Analytics Leaders always ensure that they establish the processes and organizational conditions to allow them to successfully deploy Analytics. In fact, to increase return on Analytics, organizations must undertake the use of four interrelated initiatives that will drive greater return on investment Analytics. These are four initiatives essential to building an Analytics-driven Organization.
One is building an organizational culture around Analytics. To achieve this the organization must have clear, strategic, and operational objectives that are set for Analytics. Second is deploying Analytics throughout all core functions of the business.
Starting with an Analytics-driven Culture can greatly facilitate cross-functional deployment of Analytics.
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When things go wrong on a grand scale, often we direct our attention to the role of the Board. Debate exudes and often gets heated up and intensifies. This often happens when the Board spends more time looking in the rearview mirror and not enough scanning the road ahead. When this happens, governance suffers.
Often, the Board of Directors spend a bulk of its time on quarterly reports, audit reviews, budgets, and compliance. However, with the change in the business environment, there is a greater need to redirect the Board’s attention on matters crucial to the future prosperity and direction of the business. One of this is Strategy Development. Achieving this requires the development of a dynamic Board with a long-term mindset capable of creating forward-looking agenda and activities that get sufficient time over a 12-month period.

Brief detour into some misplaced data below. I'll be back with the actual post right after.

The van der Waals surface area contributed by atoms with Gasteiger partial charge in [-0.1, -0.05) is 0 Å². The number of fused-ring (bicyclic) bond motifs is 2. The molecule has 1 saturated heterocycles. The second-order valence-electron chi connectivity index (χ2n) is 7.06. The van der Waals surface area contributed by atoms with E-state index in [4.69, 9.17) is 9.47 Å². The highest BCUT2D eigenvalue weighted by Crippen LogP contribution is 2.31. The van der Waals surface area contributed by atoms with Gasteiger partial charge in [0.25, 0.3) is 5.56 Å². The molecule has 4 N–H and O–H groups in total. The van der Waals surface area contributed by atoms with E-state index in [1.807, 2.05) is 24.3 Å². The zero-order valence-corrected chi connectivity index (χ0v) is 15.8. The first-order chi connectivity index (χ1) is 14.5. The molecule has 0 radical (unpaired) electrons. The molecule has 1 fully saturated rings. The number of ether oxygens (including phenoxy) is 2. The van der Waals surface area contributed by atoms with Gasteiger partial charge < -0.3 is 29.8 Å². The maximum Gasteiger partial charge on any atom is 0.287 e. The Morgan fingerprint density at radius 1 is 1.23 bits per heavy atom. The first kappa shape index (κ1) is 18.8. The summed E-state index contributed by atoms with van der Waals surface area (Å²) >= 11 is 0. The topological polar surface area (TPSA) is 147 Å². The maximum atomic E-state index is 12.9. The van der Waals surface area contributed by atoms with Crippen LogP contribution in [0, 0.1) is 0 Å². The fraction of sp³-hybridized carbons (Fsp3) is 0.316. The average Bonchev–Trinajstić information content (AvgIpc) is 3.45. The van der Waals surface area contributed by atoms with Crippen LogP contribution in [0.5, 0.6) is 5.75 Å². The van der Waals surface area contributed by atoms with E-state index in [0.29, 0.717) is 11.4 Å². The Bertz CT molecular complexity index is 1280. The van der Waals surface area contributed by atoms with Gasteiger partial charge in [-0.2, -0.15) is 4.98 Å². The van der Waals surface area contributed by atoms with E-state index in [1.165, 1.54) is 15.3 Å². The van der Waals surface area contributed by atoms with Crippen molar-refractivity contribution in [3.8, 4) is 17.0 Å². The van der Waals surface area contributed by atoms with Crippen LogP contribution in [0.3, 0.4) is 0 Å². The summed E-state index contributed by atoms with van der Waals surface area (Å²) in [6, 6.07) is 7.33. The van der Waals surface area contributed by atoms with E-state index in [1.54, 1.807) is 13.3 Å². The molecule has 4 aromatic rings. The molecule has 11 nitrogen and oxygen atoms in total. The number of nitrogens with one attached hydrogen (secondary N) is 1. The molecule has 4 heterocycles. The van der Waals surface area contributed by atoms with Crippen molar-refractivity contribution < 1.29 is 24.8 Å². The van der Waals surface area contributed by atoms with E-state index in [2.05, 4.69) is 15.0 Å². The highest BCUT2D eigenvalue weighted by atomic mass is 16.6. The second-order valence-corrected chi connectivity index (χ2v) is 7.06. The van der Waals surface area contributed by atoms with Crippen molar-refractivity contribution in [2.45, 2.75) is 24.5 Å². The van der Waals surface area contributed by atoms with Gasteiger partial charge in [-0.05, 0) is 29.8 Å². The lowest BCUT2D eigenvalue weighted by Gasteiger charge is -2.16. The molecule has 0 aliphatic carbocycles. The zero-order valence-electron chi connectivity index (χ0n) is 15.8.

The Changing Board Agenda
The Board Agenda is changing. It is becoming more dynamic and it has increasingly highlighted forward-looking activities. Long-term economic, technological, and demographic trends are radically shaping the global economy. The second Industrial Revolution now requires the Board to shift focus. The Board is now challenged to focus on matters crucial to achieving Operational Excellence and the future direction of the organization. Directors must devote more time to strategic and forward-looking aspects of the agenda. They must cease seeing the job as supporting the CEO, but instead, be strategic in making sure long-term goals are formulated and met.
Having a forward-looking Board has now become every organization’s imperative. However, this can only be achieved if there is a solid foundation that is anchored on three guiding principles. Organizations must have the right Board Member, a clear definition of the Board’s role, and greater time commitment from members. At this time when a long-term mindset has come to a fore, these have become essential.
Developing a Long-term Mindset: The 4 Essential Tactics
“Strategy without tactics is the slowest route to victory. Tactics without strategy are the noise before defeat.” – Sun Tzu
Organizations can undertake 4 essential tactics to encourage the Board to have a long-term mindset.
- Study the External Landscape. This is the starting point of creating a forward-looking mindset. The primary purpose of this tactic is to expose the Board to new technologies and market developments relevant to the company’s strategy. Studying the external landscape will challenge management with critical questions.